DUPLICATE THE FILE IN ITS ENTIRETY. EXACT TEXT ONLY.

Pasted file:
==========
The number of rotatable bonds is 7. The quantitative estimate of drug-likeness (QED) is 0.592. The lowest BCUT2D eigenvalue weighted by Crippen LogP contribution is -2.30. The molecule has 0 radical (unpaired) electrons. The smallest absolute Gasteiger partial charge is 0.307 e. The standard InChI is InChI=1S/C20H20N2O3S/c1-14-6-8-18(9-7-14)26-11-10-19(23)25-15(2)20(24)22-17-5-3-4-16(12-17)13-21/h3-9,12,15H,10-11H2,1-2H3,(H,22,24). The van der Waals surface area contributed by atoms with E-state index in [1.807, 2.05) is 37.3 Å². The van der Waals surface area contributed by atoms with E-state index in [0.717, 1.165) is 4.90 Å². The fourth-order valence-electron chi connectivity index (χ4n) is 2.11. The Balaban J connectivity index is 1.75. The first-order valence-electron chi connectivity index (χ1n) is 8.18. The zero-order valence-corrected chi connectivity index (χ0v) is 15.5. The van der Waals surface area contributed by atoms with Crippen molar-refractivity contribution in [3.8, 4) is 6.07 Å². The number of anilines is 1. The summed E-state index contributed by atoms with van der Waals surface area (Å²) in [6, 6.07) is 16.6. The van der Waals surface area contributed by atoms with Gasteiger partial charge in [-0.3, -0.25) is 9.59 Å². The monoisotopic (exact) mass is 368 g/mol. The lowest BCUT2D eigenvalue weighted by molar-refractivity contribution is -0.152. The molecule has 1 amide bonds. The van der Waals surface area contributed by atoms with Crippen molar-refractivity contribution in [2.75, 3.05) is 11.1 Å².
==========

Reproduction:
The number of rotatable bonds is 7. The quantitative estimate of drug-likeness (QED) is 0.592. The lowest BCUT2D eigenvalue weighted by Crippen LogP contribution is -2.30. The molecule has 0 radical (unpaired) electrons. The smallest absolute Gasteiger partial charge is 0.307 e. The standard InChI is InChI=1S/C20H20N2O3S/c1-14-6-8-18(9-7-14)26-11-10-19(23)25-15(2)20(24)22-17-5-3-4-16(12-17)13-21/h3-9,12,15H,10-11H2,1-2H3,(H,22,24). The van der Waals surface area contributed by atoms with E-state index in [1.807, 2.05) is 37.3 Å². The van der Waals surface area contributed by atoms with E-state index in [0.717, 1.165) is 4.90 Å². The fourth-order valence-electron chi connectivity index (χ4n) is 2.11. The Balaban J connectivity index is 1.75. The first-order valence-electron chi connectivity index (χ1n) is 8.18. The zero-order valence-corrected chi connectivity index (χ0v) is 15.5. The van der Waals surface area contributed by atoms with Crippen molar-refractivity contribution in [3.8, 4) is 6.07 Å². The number of anilines is 1. The summed E-state index contributed by atoms with van der Waals surface area (Å²) in [6, 6.07) is 16.6. The van der Waals surface area contributed by atoms with Gasteiger partial charge in [-0.3, -0.25) is 9.59 Å². The monoisotopic (exact) mass is 368 g/mol. The lowest BCUT2D eigenvalue weighted by molar-refractivity contribution is -0.152. The molecule has 1 amide bonds. The van der Waals surface area contributed by atoms with Crippen molar-refractivity contribution in [2.75, 3.05) is 11.1 Å².